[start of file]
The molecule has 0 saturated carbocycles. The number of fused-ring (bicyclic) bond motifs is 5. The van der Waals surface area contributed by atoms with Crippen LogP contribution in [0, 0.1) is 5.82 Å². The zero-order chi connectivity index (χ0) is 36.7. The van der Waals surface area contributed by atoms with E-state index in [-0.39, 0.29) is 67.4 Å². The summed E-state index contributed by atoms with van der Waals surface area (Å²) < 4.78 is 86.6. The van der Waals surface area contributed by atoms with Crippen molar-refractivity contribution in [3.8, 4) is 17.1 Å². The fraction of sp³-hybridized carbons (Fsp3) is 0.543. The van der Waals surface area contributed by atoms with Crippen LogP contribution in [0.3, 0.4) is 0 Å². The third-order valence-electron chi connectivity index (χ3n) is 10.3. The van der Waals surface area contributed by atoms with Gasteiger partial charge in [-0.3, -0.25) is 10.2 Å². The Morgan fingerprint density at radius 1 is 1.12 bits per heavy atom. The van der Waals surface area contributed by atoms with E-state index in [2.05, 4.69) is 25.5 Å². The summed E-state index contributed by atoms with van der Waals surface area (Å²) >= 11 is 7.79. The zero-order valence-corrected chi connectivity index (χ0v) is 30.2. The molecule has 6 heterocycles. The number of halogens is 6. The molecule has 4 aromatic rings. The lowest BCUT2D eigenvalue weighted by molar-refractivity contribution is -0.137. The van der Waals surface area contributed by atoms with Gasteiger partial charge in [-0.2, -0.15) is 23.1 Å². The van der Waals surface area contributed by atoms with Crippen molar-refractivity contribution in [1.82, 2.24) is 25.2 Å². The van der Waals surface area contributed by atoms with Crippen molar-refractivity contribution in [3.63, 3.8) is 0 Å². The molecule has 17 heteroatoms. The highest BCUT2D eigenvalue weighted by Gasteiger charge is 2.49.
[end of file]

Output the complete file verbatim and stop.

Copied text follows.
The molecule has 0 saturated carbocycles. The number of fused-ring (bicyclic) bond motifs is 5. The van der Waals surface area contributed by atoms with Crippen LogP contribution in [0, 0.1) is 5.82 Å². The zero-order chi connectivity index (χ0) is 36.7. The van der Waals surface area contributed by atoms with E-state index in [-0.39, 0.29) is 67.4 Å². The summed E-state index contributed by atoms with van der Waals surface area (Å²) < 4.78 is 86.6. The van der Waals surface area contributed by atoms with Crippen molar-refractivity contribution in [3.8, 4) is 17.1 Å². The fraction of sp³-hybridized carbons (Fsp3) is 0.543. The van der Waals surface area contributed by atoms with Crippen LogP contribution in [0.3, 0.4) is 0 Å². The third-order valence-electron chi connectivity index (χ3n) is 10.3. The van der Waals surface area contributed by atoms with Gasteiger partial charge in [-0.3, -0.25) is 10.2 Å². The Morgan fingerprint density at radius 1 is 1.12 bits per heavy atom. The van der Waals surface area contributed by atoms with E-state index in [2.05, 4.69) is 25.5 Å². The summed E-state index contributed by atoms with van der Waals surface area (Å²) >= 11 is 7.79. The zero-order valence-corrected chi connectivity index (χ0v) is 30.2. The molecule has 6 heterocycles. The number of halogens is 6. The molecule has 4 aromatic rings. The lowest BCUT2D eigenvalue weighted by molar-refractivity contribution is -0.137. The van der Waals surface area contributed by atoms with Gasteiger partial charge in [-0.2, -0.15) is 23.1 Å². The van der Waals surface area contributed by atoms with Crippen molar-refractivity contribution in [1.82, 2.24) is 25.2 Å². The van der Waals surface area contributed by atoms with Crippen molar-refractivity contribution in [3.63, 3.8) is 0 Å². The molecule has 17 heteroatoms. The highest BCUT2D eigenvalue weighted by Gasteiger charge is 2.49.